Multiple attenuation is crucial for improving the quality of seismic images. An adaptive multiple subtraction step is necessary for almost all the methods predicting seismic multiple reflected waves. The different adaptive multiple subtraction schemes mainly differ in the objective function to be optimized and the strategy to overcome the non-stationarity of the filter. In this work, we aim at giving a better understanding of matching filters based on Lq-norms and on statistical independence.

We show that the formulation of all these techniques can be gathered in a mutual framework by introducing a space-time operator, called primary enhancer, acting on the estimated primaries. The differences between the considered matching filters become more intuitive as this operator behaves as a simple amplitude compressor. In this perspective, all the methods tend to uncorrelate the predicted multiples and the enhanced estimated primaries.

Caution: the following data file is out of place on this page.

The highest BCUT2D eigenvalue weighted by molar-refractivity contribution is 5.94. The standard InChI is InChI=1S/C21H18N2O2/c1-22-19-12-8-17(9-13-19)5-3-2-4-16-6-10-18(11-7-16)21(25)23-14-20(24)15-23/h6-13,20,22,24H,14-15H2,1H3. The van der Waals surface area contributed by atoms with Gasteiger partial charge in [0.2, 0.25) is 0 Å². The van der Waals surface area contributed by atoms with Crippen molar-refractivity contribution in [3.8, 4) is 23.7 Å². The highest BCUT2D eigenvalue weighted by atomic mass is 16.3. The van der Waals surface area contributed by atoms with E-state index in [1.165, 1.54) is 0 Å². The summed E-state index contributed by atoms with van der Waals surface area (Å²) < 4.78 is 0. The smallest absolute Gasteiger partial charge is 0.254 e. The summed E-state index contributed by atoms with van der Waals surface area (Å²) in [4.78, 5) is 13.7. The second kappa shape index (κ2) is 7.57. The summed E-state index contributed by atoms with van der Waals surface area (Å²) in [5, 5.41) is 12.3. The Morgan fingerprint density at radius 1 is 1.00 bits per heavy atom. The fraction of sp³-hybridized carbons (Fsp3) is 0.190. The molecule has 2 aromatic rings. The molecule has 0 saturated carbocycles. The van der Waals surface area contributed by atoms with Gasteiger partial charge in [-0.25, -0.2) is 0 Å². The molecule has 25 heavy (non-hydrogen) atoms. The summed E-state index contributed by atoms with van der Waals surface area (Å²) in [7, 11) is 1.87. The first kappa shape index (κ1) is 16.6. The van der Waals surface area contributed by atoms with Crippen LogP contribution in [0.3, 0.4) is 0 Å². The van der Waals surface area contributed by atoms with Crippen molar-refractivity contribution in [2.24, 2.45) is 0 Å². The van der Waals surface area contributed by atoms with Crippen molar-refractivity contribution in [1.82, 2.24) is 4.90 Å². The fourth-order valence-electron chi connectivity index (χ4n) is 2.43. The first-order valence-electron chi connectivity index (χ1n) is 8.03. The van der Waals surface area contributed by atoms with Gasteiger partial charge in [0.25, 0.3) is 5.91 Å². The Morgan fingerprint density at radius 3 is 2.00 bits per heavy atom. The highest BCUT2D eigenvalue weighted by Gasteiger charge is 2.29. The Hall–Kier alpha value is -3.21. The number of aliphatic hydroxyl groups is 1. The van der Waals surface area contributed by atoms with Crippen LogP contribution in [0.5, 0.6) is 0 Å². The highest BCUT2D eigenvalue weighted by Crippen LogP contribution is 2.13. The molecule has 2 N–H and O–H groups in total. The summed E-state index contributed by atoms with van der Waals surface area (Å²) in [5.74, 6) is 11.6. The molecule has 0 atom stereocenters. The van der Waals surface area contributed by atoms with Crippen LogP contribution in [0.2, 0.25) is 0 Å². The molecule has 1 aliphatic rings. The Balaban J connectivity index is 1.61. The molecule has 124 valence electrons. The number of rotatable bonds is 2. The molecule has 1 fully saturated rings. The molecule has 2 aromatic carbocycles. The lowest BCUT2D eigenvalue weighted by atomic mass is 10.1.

Moreover, we aim at evaluating the importance of the objective function with respect to the windowing strategy. Our analysis shows that setting a good windowing strategy may be more important than changing the classical least-square adaptation criterion to other approaches based on Lq-norms minimization or independent component analysis.


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